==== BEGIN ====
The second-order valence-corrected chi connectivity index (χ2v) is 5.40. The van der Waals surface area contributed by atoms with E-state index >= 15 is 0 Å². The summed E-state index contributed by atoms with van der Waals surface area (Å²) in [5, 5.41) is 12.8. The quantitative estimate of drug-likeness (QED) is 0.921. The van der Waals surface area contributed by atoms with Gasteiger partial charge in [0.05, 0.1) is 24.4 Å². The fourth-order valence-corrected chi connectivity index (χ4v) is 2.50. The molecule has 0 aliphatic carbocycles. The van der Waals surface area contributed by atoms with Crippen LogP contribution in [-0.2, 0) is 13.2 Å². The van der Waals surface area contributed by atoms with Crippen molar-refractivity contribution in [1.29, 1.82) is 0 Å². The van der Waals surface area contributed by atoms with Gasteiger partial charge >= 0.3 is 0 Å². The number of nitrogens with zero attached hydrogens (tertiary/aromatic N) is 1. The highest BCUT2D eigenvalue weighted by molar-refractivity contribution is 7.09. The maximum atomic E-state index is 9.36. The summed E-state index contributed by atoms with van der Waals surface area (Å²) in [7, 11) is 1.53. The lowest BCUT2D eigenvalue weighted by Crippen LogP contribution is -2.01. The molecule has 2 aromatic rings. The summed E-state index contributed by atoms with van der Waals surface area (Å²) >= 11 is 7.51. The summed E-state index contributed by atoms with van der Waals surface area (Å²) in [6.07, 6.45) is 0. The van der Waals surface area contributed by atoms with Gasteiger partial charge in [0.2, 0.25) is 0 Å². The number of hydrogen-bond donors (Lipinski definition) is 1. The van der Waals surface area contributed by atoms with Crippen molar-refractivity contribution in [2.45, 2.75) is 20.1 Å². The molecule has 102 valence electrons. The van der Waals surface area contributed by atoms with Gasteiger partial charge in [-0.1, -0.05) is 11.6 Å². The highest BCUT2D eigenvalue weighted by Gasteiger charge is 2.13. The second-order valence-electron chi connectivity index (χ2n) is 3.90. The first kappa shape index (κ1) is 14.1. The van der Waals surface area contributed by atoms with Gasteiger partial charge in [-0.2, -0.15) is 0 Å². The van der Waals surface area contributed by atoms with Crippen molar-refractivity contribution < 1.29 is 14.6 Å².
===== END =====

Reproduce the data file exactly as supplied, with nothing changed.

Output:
The second-order valence-corrected chi connectivity index (χ2v) is 5.40. The van der Waals surface area contributed by atoms with E-state index >= 15 is 0 Å². The summed E-state index contributed by atoms with van der Waals surface area (Å²) in [5, 5.41) is 12.8. The quantitative estimate of drug-likeness (QED) is 0.921. The van der Waals surface area contributed by atoms with Gasteiger partial charge in [0.05, 0.1) is 24.4 Å². The fourth-order valence-corrected chi connectivity index (χ4v) is 2.50. The molecule has 0 aliphatic carbocycles. The van der Waals surface area contributed by atoms with Crippen LogP contribution in [-0.2, 0) is 13.2 Å². The van der Waals surface area contributed by atoms with Crippen molar-refractivity contribution in [1.29, 1.82) is 0 Å². The van der Waals surface area contributed by atoms with Gasteiger partial charge >= 0.3 is 0 Å². The number of nitrogens with zero attached hydrogens (tertiary/aromatic N) is 1. The highest BCUT2D eigenvalue weighted by molar-refractivity contribution is 7.09. The maximum atomic E-state index is 9.36. The summed E-state index contributed by atoms with van der Waals surface area (Å²) in [7, 11) is 1.53. The lowest BCUT2D eigenvalue weighted by Crippen LogP contribution is -2.01. The molecule has 2 aromatic rings. The summed E-state index contributed by atoms with van der Waals surface area (Å²) >= 11 is 7.51. The summed E-state index contributed by atoms with van der Waals surface area (Å²) in [6.07, 6.45) is 0. The van der Waals surface area contributed by atoms with Gasteiger partial charge in [0.2, 0.25) is 0 Å². The number of hydrogen-bond donors (Lipinski definition) is 1. The van der Waals surface area contributed by atoms with Crippen molar-refractivity contribution in [2.45, 2.75) is 20.1 Å². The molecule has 102 valence electrons. The van der Waals surface area contributed by atoms with Gasteiger partial charge in [-0.1, -0.05) is 11.6 Å². The highest BCUT2D eigenvalue weighted by Gasteiger charge is 2.13. The second-order valence-electron chi connectivity index (χ2n) is 3.90. The first kappa shape index (κ1) is 14.1. The van der Waals surface area contributed by atoms with Gasteiger partial charge in [-0.2, -0.15) is 0 Å². The van der Waals surface area contributed by atoms with Crippen molar-refractivity contribution < 1.29 is 14.6 Å².